No one voiced a better idea than the Chairman’s simple one. Some of the older boys needed to be talked away from joining the men, as they were in no way prepared for battle.

As most of those gathered gradually vacated the square to prepare themselves for what was to come, the other Council members approached Elek to consider where they might go.

“None of us are warriors, but I have to remain here in solidarity with the people. Though you’re welcome to join me, I don’t bind any of you to the same choice. We aren’t even in charge of planning this stand.” Elek explained.

Said the first to respond, “As much as you spoke of wringing out time from an unforgiving world, I’m not the only one who’s been wringing for far too long. Call me impatient, but it’s just as well that I stay.”

Elek nodded. “Very well, Impatient. I doubt you’ll be disappointed. We can share that relief as a group.”

Said the second to respond, “Besides which, it’s children we’re sending away, and the infirm. I’m far from a child, yet still can’t think of myself as infirm. I also like the reasons shared so far, so I stay.”

“The more, the merrier. The youth have probably heard enough from us for a lifetime.” They all tended to agree, and none would flee.


“I’m going to make sure there’s someone around to remember.”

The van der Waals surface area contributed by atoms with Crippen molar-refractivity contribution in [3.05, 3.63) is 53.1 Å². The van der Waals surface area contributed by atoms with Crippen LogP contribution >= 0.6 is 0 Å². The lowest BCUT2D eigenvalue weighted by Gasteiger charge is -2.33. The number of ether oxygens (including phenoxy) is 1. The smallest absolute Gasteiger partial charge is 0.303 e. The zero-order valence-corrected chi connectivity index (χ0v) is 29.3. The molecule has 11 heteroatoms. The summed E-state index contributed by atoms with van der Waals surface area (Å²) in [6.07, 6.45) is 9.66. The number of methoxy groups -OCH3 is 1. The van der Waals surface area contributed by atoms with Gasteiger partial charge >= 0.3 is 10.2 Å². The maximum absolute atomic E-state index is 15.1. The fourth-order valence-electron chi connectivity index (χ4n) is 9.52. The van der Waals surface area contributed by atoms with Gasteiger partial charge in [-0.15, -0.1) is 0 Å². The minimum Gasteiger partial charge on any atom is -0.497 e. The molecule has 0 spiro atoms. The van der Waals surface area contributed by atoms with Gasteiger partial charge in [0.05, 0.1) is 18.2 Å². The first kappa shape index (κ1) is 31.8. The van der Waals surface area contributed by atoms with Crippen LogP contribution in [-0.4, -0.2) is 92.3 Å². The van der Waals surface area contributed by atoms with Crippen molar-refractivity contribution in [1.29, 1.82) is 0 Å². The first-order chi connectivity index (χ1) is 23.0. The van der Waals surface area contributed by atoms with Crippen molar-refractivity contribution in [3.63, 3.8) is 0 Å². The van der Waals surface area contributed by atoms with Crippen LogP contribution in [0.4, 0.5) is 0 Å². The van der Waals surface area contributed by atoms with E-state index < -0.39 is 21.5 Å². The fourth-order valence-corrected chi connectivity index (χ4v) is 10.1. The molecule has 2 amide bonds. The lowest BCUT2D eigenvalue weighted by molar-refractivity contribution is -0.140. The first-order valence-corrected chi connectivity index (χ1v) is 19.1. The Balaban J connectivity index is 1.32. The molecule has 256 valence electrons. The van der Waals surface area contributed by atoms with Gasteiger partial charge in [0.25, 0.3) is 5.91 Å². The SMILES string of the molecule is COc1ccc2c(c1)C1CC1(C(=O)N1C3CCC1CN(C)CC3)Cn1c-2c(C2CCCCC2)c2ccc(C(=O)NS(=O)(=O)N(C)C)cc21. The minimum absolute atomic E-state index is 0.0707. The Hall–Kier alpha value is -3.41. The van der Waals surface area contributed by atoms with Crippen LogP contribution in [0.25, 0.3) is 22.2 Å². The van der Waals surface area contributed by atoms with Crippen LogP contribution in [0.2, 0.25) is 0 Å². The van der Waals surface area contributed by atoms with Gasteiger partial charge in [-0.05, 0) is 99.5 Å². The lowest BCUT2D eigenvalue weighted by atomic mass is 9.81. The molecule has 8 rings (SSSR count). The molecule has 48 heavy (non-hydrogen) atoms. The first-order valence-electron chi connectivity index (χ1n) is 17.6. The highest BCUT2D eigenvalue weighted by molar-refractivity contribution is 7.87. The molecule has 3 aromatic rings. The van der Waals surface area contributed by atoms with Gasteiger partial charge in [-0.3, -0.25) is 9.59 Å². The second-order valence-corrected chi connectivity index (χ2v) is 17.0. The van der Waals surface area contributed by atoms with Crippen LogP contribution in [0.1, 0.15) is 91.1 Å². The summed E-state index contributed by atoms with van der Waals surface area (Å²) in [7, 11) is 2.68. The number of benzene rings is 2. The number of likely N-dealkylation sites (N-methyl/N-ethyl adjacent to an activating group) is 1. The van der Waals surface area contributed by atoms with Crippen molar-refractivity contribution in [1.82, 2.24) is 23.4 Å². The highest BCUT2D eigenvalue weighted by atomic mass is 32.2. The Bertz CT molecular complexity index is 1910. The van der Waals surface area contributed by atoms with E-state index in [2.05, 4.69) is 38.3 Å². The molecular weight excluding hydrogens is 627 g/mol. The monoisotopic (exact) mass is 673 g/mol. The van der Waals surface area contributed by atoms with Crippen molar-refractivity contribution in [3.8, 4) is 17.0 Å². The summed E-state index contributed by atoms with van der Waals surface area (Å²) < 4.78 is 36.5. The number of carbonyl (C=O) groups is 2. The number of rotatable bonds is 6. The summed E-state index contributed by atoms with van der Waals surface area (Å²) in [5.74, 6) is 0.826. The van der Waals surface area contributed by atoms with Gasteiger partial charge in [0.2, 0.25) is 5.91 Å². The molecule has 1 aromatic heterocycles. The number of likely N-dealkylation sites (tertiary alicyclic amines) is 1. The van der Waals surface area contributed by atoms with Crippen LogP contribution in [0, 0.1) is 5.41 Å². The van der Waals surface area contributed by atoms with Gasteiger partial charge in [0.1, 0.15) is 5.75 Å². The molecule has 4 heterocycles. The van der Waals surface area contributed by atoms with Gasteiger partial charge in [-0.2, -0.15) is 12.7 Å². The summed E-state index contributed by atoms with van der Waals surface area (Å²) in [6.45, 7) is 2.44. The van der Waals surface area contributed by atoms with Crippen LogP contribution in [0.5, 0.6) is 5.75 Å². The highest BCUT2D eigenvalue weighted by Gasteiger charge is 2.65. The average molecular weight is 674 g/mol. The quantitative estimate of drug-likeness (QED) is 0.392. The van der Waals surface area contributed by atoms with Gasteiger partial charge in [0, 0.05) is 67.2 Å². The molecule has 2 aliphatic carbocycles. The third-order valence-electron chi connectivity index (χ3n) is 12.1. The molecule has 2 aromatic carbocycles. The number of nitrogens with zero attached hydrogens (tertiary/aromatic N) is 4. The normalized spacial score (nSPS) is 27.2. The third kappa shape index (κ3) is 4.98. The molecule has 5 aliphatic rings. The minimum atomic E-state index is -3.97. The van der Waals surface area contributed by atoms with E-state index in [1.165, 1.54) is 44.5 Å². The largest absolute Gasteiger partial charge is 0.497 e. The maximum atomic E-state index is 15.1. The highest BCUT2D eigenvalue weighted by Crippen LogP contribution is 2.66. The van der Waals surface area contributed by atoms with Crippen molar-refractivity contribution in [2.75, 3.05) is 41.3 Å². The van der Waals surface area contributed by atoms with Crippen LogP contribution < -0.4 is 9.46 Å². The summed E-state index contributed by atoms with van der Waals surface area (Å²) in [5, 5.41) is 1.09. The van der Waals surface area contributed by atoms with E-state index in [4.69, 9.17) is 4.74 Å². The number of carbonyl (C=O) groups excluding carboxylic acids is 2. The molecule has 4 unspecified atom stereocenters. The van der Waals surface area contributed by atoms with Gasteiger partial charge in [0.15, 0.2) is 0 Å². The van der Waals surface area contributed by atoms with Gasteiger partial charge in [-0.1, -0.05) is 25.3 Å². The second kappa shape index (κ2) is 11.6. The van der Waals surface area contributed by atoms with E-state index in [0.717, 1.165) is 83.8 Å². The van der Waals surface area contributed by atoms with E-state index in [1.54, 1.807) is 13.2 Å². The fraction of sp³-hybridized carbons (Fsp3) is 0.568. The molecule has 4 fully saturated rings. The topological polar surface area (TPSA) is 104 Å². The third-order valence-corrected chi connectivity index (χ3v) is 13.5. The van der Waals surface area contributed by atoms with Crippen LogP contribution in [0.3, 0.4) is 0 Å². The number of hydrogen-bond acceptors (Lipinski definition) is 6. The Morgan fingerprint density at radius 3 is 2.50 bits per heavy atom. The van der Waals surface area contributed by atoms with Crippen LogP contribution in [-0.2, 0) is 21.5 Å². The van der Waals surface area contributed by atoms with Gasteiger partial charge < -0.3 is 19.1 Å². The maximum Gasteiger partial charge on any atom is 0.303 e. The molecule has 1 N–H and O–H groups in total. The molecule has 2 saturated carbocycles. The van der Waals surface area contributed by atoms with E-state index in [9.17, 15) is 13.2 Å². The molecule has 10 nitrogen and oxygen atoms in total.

The Kensrikan was a successor of Frontier leadership, despite his insistence on continued allegiance to a Kenderley Army that was nowhere to be found. They would need him to organize and rally what would likely be their last defense; but Chairman Elek, having nothing else to do rather than wait, hoped the stranger would have time to answer one last question.

“I caught your response to Emeric. You say you lost a loved one.” Elek said, cautiously.

The Kensrikan turned toward the familiar voice. He knew he let that slip during the meeting, but so far no one else had shown any sign of picking that up.

“Yes, Chairman, I have.”

“Comrades in arms, you meant?”

The Kensrikan cracked the slightest smile, but it couldn’t stay.

“Something much more than that.”

Elek looked at the ground, nodded, and resumed looking at the one he addressed.

“Our most celebrated hero died rather than risk losing his love. You live with a pain not even he could imagine, and you still fight. You should be remembered.”

The Kensrikan looked impatient to return to his planning, or perhaps to shrug off an uncomfortable discussion. Most likely both.

“I’m going to make sure there’s someone around to remember. Because I believe that you’re wrong, and there’s no reason we can’t win. These invaders have proven themselves foolish before, relying too much on brute force and intimidating numbers, but we know we have beaten them. Perhaps if it takes long enough, we’ll finally see we haven’t been abandoned after all.”

Elek feigned a smile. Well, if that’s what the man needed to believe to keep going, the Chairman was not about to get in the way. He left the Kensrikan alone and returned to a quieter, more meditative waiting.